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Tuesday, June 03, 2014 

A new graphic novel about the Great Depression

Ed Driscoll at Pajamas Media (via Big Hollywood) interviewed Amy Shlaes and Paul Rivoche, who've published a graphic novel called The Forgotten Man, which looks at the bad effects the New Deal had during the Great Depression. (Update: I hadn't noticed before, but Chuck Dixon was also a contributor to the book.) They also say that folks who uphold liberty should take a stand with their work:
MR. DRISCOLL: Amity, I don’t really follow the graphic novel industry. Are there left-leaning equivalents to your new project?

MS. SHLAES: Oh, absolutely. Our book’s pretty free-market. Forgotten Man is a free market concept. But I first noticed Howard Zinn, the progressive historian, had a graphic novel, [A People's History of American Empire.] And it was quite successful. Teachers were teaching it in high school. College students were reading it. Adults were reading it. They were trying to ‑‑ you know, Paul used the word “gateway”. And another artist said well, comics are a gateway drug to content. The ’30s and economics, those are difficult topics, but somehow through comics you can ‑‑ you can grapple with them and come up with your own solution.

Howard Zinn was succeeding massively with his cartoon history of the U.S. empire, and I said well, we’ve got to get in here too and draw our cartoon, and let people choose. The medium cannot be ruled by artists, as wonderful as they are, who only have one point of view, which is more to the left or progressive.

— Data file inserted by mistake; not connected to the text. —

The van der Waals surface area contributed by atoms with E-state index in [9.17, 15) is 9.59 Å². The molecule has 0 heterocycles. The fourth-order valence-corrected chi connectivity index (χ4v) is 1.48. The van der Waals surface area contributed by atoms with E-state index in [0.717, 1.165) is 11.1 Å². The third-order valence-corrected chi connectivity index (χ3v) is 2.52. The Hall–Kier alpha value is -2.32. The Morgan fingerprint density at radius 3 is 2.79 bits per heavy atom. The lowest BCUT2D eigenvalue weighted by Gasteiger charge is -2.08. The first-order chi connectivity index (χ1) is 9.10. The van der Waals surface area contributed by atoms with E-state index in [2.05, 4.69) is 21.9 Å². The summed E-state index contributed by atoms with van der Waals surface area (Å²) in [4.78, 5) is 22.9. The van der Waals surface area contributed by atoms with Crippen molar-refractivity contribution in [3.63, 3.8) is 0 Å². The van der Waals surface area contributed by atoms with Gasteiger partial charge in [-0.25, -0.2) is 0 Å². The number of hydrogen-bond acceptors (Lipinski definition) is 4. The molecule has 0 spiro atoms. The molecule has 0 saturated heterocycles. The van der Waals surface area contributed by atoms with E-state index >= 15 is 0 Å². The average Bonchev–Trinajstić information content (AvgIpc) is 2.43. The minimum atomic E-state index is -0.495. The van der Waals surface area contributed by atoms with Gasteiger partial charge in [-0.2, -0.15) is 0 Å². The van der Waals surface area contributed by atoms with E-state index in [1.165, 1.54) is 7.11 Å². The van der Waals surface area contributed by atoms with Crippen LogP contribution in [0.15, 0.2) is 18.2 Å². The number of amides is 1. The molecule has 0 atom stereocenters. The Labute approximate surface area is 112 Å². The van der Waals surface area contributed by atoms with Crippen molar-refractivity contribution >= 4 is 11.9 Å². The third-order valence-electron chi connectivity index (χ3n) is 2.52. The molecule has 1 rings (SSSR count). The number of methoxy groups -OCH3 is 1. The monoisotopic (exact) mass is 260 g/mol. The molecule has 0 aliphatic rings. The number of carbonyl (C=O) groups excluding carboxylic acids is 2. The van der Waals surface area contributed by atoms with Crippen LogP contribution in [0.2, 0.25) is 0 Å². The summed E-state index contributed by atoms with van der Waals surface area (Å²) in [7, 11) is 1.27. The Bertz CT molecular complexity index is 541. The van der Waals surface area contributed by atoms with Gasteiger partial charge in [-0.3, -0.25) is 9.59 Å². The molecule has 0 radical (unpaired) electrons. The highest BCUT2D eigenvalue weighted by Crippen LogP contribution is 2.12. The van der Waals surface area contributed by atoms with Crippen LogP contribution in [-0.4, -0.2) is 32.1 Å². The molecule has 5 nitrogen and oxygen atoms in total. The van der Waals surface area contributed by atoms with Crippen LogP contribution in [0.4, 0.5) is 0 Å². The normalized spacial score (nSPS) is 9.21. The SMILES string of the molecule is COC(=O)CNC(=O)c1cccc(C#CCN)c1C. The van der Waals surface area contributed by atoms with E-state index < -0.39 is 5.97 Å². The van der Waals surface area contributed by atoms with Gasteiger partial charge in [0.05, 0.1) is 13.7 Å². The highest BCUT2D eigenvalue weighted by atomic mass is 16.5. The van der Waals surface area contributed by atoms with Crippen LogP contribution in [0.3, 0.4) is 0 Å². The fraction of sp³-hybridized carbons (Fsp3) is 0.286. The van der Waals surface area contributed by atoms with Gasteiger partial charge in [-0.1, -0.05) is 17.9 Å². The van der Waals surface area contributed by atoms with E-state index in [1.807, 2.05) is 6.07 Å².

She's absolutely right. I'd even add that famous comic publishing companies cannot be ruled solely by blatant leftists obsessed with stuffing their politics deeper and more crudely into the products they're in charge of, among other awful things that destroy cohesion. And if said publishers are owned by corporations, those higher echelons cannot continue to ignore how they're employing people whose grip on morale is horrendous and could prove harmful in the long run. This looks like a very recommended GN project Shlaes and Rivoche have written, and worth trying out.

Update: here's another article by Shlaes on National Review about why conservatives should start taking the comics medium more seriously.

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...aren't you going into "conspiracy theory" territory now?

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  • I'm Avi Green
  • From Jerusalem, Israel
  • I was born in Pennsylvania in 1974, and moved to Israel in 1983. I also enjoyed reading a lot of comics when I was young, the first being Fantastic Four. I maintain a strong belief in the public's right to knowledge and accuracy in facts. I like to think of myself as a conservative-style version of Clark Kent. I don't expect to be perfect at the job, but I do my best.
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